The Society of HumanKind
The Society of HumanKind is a world-wide organisation based on local groups and communities. As such it has many parallels with the political structure of our world. Although the Discourse of the first founding book, 'Foundations', makes it clear that the Society cannot replace, and therefore should not seek to supplant, those political institutions, it does not go on to discuss the relationship between the two. It is as well to take the opportunity to make some comment on that question in these Essays. If neglected it may provide a fertile source for conflict and misunderstanding.
The potential for conflict arises from an overlap between the area of interest of the Society and that of politicians. Both politicians and the Society have an abiding concern with the structure of our social order, in how we maintain stable co-operative social relationships and cope with the problems of balancing group and individual interests; long and short term objectives; order and liberty, and the host of other conflicts which the communal habits of our species generate.
However, the shared interest of the Society and politicians can never result in their developing a common view of these problems, because they approach that shared ground from totally different directions. The emergence of the Aim, Duty and Responsibility of the Society owes nothing to the political ambition to reform or restructure our social relations. Those three statements are solely an attempt to set out a meaning and purpose of our lives that does not depend on any belief in God, his competitors, or any other form of predestination for humanity.
The differences between the Society and politicians can be summarised. The Society is concerned with the outcome of our social structures, and the processes and relationships derived from them, rather than their form. Whereas for the politician form is likely to be of much more importance, and may indeed be the prime concern. It may, for instance, be of burning importance to a politician that our social system and structures should conform to some political theory or principle (free enterprise, democracy, socialism, etc.). To the Society however, all that matters is the effect of the system; does it provide a safe and stable environment for our infinite survival, and allow for our progress?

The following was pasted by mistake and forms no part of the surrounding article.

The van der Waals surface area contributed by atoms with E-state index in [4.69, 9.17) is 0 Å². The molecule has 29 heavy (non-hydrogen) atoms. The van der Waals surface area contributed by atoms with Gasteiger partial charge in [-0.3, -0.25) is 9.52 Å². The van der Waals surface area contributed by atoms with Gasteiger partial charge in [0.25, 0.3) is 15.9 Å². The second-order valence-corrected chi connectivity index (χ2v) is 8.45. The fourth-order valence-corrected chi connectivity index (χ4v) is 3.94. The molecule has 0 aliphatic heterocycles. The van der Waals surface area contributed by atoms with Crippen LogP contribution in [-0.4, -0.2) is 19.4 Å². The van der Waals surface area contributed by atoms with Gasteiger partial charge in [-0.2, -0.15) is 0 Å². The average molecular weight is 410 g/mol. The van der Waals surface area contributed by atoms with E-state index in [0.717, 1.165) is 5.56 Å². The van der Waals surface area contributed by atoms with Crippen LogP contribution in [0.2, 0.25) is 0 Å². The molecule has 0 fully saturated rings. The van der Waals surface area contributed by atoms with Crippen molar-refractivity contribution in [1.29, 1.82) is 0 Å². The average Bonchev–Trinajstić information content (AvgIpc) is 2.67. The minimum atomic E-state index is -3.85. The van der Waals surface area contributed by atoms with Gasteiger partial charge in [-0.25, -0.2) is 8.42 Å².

The reason for the interest of the Society and politicians in our social life may be different, but the impulse to intervene is common. Herein lays the source of potential conflict. Politicians may wish to change a well-established and stable social system because they disagree with the form of its structure. The Society however, would oppose that action as an unnecessary disturbance of our social order whose benefits are hardly ever likely to justify the risk. Indeed, almost as a general rule, the impulse of the politician is to innovate and change, while the Society will tend toward restraint and conservation.
Many possible conflicts of this type may therefore be imagined. Yet they must all be resolved since the Society cannot allow itself to become a source of friction or division within our species. Which gives a clue to the inevitable answer and draws attention to the importance of the Principle of Progress, and particularly the Principle 3.2 in this regard. Applying that Principle to this problem the Society will conclude that, whenever the Society or any part of its membership finds its debate with the political structures of our societies in danger of degenerating into forceful conflict, the well of uncertainty should be drawn upon. Then any risk to the stability of our social order will be removed by the Society conceding the battlefield to its opponents.